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Friday Roundup

Roundup

ISO 37001 airball, from the Inspector General report, scrutiny alert, good lord, marketing an impossible dream, root causes, and yes it is. It’s all here in the Friday roundup.

ISO 37001 Airball

If you have an interest in the non-story of ISO 37001 check out this podcast in which Alexandra Wrage (Trace International) asks some very good questions of a Microsoft representative.

To use a basketball analogy, the Microsoft’s reps answers were air balls full of buzzwords and cliches. 

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The Government Bears Some Responsibility For Certain FCPA Enforcement Actions

respon

Many Foreign Corrupt Practices Act enforcement actions do not occur in a vacuum. In certain instances, the road to FCPA violations is laid years, in some cases decades, earlier by government policy encouraging certain companies to do business in certain countries to accomplish certain political objectives.

An analogy would be a parent telling a child to go play in the playground frequented by”bad” kids and then, after a few weeks, the child swearing and telling dirty jokes around the house. In other words, don’t be surprised by the end result, the parent sent the child to the playground in the first place.

In light of the recent FCPA enforcement actions concerning business conduct in Libya (see here and here) in which the U.S. government explicitly encouraged companies to do business in the country upon the lifting of sanctions in 2004, it is worth pausing to consider whether the government bears some responsibility for certain FCPA violations.

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Issues To Consider From The Legg Mason Enforcement Action

Issues

This previous post went in-depth into the DOJ’s recent Foreign Corrupt Practices Act enforcement action against Legg Mason. This post continues the analysis by highlighting additional issues to consider.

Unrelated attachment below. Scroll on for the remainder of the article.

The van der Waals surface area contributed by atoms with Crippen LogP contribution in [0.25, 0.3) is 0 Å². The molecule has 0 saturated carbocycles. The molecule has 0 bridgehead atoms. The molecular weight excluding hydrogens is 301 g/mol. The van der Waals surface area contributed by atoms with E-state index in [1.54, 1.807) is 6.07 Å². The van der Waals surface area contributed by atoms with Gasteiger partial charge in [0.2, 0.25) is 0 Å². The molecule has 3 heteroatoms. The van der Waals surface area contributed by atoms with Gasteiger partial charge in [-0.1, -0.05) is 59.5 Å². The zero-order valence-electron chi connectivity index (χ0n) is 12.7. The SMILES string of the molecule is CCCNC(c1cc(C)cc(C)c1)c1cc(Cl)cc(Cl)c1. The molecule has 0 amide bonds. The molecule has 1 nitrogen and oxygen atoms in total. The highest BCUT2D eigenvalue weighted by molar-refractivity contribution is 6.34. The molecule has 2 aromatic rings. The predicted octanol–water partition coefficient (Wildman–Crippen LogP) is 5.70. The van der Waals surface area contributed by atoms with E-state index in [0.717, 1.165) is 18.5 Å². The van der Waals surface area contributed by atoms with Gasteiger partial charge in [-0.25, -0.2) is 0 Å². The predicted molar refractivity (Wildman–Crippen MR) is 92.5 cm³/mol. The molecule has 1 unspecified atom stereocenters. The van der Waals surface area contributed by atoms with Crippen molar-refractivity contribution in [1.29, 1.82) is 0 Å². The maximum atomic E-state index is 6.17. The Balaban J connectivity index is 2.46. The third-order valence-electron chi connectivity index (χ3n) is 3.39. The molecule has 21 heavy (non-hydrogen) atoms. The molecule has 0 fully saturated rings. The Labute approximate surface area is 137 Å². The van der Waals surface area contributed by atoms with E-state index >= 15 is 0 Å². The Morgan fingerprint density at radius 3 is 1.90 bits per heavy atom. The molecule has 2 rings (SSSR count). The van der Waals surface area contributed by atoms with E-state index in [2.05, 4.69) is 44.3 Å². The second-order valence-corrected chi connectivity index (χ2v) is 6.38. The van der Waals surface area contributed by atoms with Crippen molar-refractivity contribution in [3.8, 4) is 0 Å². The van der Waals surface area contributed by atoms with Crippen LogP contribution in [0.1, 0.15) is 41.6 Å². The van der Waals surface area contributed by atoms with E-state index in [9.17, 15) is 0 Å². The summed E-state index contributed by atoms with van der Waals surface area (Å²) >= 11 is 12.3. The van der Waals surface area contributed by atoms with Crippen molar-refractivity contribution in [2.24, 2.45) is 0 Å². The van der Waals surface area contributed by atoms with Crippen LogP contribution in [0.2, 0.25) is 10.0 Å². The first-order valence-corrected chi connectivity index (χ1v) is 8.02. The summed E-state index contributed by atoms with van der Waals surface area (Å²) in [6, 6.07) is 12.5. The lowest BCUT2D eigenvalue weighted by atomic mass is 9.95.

SEC Enforcement Action Is Forthcoming

Given Legg Mason’s recent disclosure (see here for the prior post), it was a bit of a surprise that this week’s enforcement action included only a DOJ component. FCPA enforcement actions against issuers that involve a DOJ and SEC component are almost always announced on the same day.

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Canada-Based Kinross Gold Corp. Resolves Approximate $1 Million SEC Action Because Its Acquired Indirect African Subsidiaries Had Deficient Internal Controls

Kinross

Silly you for believing certain commentator hype that the Trump SEC would stop enforcing the Foreign Corrupt Practices Act or for thinking that the general lull in SEC corporate enforcement during the fourth quarter of 2017 meant anything.

In the second SEC corporate FCPA enforcement action in the last 2.5 weeks (see here for the prior Elbit Imaging action), the SEC announced yesterday that Canada-based Kinross Gold Corporation (a company with shares traded on the New York Stock Exchange) resolved an enforcement action “arising from the company’s repeated failure to implement adequate accounting controls of two African subsidiaries.” Without admitting or denying the SEC’s finding in this administrative order, Kinross agreed to, among other things, pay a $950,000 civil penalty.

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A Positive Correlation Between Bureaucracy and Corruption

Overlap

Previous posts (see herehere and here) have posed the question several times.

Why do Foreign Corrupt Practices Act violations occur?

Do companies subject to the FCPA do business in foreign markets: (i) intent on engaging in bribery as a business strategy and without a committment to FCPA compliance; or (ii) with a committment to FCPA compliance, yet subject to difficult business conditions?

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